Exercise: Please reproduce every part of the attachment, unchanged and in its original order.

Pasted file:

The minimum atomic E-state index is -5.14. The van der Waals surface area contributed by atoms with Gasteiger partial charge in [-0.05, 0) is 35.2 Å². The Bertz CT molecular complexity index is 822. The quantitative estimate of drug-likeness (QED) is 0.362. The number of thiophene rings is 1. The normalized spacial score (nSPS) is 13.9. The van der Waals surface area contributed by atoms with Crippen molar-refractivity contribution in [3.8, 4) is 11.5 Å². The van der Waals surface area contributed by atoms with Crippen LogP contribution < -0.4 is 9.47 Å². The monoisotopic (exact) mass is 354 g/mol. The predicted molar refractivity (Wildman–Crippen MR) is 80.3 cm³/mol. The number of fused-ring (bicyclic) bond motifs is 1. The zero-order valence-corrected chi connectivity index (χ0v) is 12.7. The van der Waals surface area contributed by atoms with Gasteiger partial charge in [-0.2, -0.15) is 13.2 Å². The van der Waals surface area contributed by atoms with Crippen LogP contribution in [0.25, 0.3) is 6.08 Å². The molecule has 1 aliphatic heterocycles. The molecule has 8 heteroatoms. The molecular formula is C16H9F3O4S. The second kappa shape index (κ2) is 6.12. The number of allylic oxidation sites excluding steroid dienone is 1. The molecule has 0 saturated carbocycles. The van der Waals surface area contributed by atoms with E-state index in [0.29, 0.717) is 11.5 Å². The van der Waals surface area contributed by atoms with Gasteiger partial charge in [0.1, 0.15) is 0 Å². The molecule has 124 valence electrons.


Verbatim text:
The minimum atomic E-state index is -5.14. The van der Waals surface area contributed by atoms with Gasteiger partial charge in [-0.05, 0) is 35.2 Å². The Bertz CT molecular complexity index is 822. The quantitative estimate of drug-likeness (QED) is 0.362. The number of thiophene rings is 1. The normalized spacial score (nSPS) is 13.9. The van der Waals surface area contributed by atoms with Crippen molar-refractivity contribution in [3.8, 4) is 11.5 Å². The van der Waals surface area contributed by atoms with Crippen LogP contribution < -0.4 is 9.47 Å². The monoisotopic (exact) mass is 354 g/mol. The predicted molar refractivity (Wildman–Crippen MR) is 80.3 cm³/mol. The number of fused-ring (bicyclic) bond motifs is 1. The zero-order valence-corrected chi connectivity index (χ0v) is 12.7. The van der Waals surface area contributed by atoms with Gasteiger partial charge in [-0.2, -0.15) is 13.2 Å². The van der Waals surface area contributed by atoms with Crippen LogP contribution in [0.25, 0.3) is 6.08 Å². The molecule has 1 aliphatic heterocycles. The molecule has 8 heteroatoms. The molecular formula is C16H9F3O4S. The second kappa shape index (κ2) is 6.12. The number of allylic oxidation sites excluding steroid dienone is 1. The molecule has 0 saturated carbocycles. The van der Waals surface area contributed by atoms with E-state index in [0.29, 0.717) is 11.5 Å². The van der Waals surface area contributed by atoms with Gasteiger partial charge in [0.1, 0.15) is 0 Å². The molecule has 124 valence electrons.